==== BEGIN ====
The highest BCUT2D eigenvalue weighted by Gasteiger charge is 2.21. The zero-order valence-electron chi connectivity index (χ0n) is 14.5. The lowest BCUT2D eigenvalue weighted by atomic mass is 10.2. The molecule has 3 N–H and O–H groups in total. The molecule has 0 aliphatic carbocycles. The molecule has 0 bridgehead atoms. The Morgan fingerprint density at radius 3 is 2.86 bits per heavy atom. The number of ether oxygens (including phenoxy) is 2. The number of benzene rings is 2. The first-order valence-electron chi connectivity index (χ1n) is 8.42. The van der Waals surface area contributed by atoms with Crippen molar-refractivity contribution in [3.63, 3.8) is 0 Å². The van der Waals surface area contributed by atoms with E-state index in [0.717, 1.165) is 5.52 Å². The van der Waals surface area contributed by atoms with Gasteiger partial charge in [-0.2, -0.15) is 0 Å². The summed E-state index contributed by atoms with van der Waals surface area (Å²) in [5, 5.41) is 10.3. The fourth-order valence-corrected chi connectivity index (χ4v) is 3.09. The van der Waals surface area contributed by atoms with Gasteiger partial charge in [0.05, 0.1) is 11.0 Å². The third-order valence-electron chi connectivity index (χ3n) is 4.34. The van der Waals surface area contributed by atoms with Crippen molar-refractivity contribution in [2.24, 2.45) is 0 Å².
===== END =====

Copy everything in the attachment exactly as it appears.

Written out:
The highest BCUT2D eigenvalue weighted by Gasteiger charge is 2.21. The zero-order valence-electron chi connectivity index (χ0n) is 14.5. The lowest BCUT2D eigenvalue weighted by atomic mass is 10.2. The molecule has 3 N–H and O–H groups in total. The molecule has 0 aliphatic carbocycles. The molecule has 0 bridgehead atoms. The Morgan fingerprint density at radius 3 is 2.86 bits per heavy atom. The number of ether oxygens (including phenoxy) is 2. The number of benzene rings is 2. The first-order valence-electron chi connectivity index (χ1n) is 8.42. The van der Waals surface area contributed by atoms with Crippen molar-refractivity contribution in [3.63, 3.8) is 0 Å². The van der Waals surface area contributed by atoms with E-state index in [0.717, 1.165) is 5.52 Å². The van der Waals surface area contributed by atoms with Gasteiger partial charge in [-0.2, -0.15) is 0 Å². The summed E-state index contributed by atoms with van der Waals surface area (Å²) in [5, 5.41) is 10.3. The fourth-order valence-corrected chi connectivity index (χ4v) is 3.09. The van der Waals surface area contributed by atoms with Gasteiger partial charge in [0.05, 0.1) is 11.0 Å². The third-order valence-electron chi connectivity index (χ3n) is 4.34. The van der Waals surface area contributed by atoms with Crippen molar-refractivity contribution in [2.24, 2.45) is 0 Å².